Secrets of the Triumph 765 Moto2 Engine Revealed

  • More secrets of Triumph’s 765cc triple Moto2 engine has come to light.

  • The race engine is mostly stock.

  • The new engine will power Moto2 bikes from 2019.

In case you missed the news or have just arrived from another galaxy, you would pretty be much aware of Triumph supplying engines to the Moto2 class next year. The engine is the 765 triple based on the one powering the new Street Triple 765.

Before we proceed further, please allow us to share that the Street Triple 765 (especially the RS variant) is the most fun motorcycle we’ve ever tested, credit in part to that new engine.

Okay, we’ll leave it at that.

Triumph had revealed the third and completed engine at the British GP a couple of weeks ago. Fitted to modified Daytona chassis, the bike made a parade lap while members of the British media were given the opportunity to ride the bike. (Yes, we are green with envy; even The Hulk is less green.)

Every single journalist reported huge power in terms of acceleration and flexibility (availability of power anywhere in the rev range).

But what makes the engine tick? Surely you wonder.

Speaking to MCN, Steve Sargent, Triumph’s Chief Product Officer revealed, “We needed to get more power and torque and this was done by increasing the revs and reducing inertia. A standard 765 makes 123 bhp (in the Street Triple RS) and we’re pushing this to 135 bhp and about 80 Nm.”

Wait, only 135 bhp? You ask. Remember that Moto2 took over from 250cc two-strokers that produced on 80 to 90 bhp.

He continued, “A lot of this comes from the cylinder head. We’ve worked with the ports to increase gas flow and put in titanium valves and race valve spring to reduce flutter (valve float) at high RPM.”

What is “flutter” or “valve float”? It basically describes what happens when the valves do not follow the cam lobes effectively at high engine speeds. This is one reason why an engine’s maximum power is limited. MotoGP engineers, except for Ducati, combat this by using pneumatic valve springs.

“To reduce inertia, we did simple things like removing the starter motor and starter gears. It (the race engine) also has a race-kit alternator as the race bike has much less demand for electrical power and a lighter, fully-adjustable slipper clutch.”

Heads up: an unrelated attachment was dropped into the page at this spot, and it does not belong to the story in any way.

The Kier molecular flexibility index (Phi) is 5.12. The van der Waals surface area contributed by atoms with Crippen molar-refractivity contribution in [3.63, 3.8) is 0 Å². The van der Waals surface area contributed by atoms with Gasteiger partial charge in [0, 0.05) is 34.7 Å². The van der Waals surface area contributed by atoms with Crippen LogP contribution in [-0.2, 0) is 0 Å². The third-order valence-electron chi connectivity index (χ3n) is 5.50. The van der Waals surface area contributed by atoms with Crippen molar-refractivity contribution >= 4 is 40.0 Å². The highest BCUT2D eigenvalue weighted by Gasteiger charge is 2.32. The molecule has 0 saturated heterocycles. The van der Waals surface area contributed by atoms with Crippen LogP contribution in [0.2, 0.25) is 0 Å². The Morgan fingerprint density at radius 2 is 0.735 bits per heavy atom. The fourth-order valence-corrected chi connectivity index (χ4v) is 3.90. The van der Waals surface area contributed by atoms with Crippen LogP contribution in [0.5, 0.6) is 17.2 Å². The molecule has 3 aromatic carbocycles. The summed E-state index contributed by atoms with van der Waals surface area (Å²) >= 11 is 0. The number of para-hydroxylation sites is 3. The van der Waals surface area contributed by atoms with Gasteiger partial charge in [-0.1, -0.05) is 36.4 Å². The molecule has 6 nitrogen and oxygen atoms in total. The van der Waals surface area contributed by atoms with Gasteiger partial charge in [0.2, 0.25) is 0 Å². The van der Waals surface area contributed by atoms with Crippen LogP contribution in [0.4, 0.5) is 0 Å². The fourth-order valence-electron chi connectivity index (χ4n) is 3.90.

“We’ve also changed the gearbox ratios. The first and second are both taller now and bring the rest of the ratios closer together.”

“Another new casting is the right-hand crankcase and clutch cover. The separate cover for the clutch allows teams easier access to the tuneable slipper clutch.”

Apart from those minor upgrades, the 765 Moto2 engine is surprisingly stock! The pistons, crankshaft, conrods, cams, main engine cases and air box are all the same as the standard bike’s!

The modifications bring the rev limit from 12,650 RPM to 14,000 RPM for more power and overrev in the corners. The 2019 Moto2 bikes will also receive a new Magneti Marelli ECU which features traction control for the first time in the championship. Besides TC, the ECU also allows for launch control and quickshifter with autoblipper.

“We’re running standard rods, standard cams, standard pistons and a standard crank. All of these parts are good enough for the higher sustained rpm and mean that the engine is affordable.

“The engines will be built and maintained by ExternPro, who built all the Honda Moto2 engines previously. We will shop them a kit of parts for each engine, they build it up, dyno test it and hand it to each team. Each (engine) will do three weekends of racing before it’s rebuilt.”Secrets of the Triumph 765cc Moto2 Engine Revealed

Wahid's lust for motorcycles was spurred on by his late-Dad's love for his Lambretta on which he courted, married his mother, and took baby Wahid riding on it. He has since worked in the motorcycle and automotive industry for many years, before taking up riding courses and testing many, many motorcycles since becoming a motojournalist. Wahid likes to see things differently. What can you say about a guy who sees a road safety message in AC/DC's "Highway to Hell."

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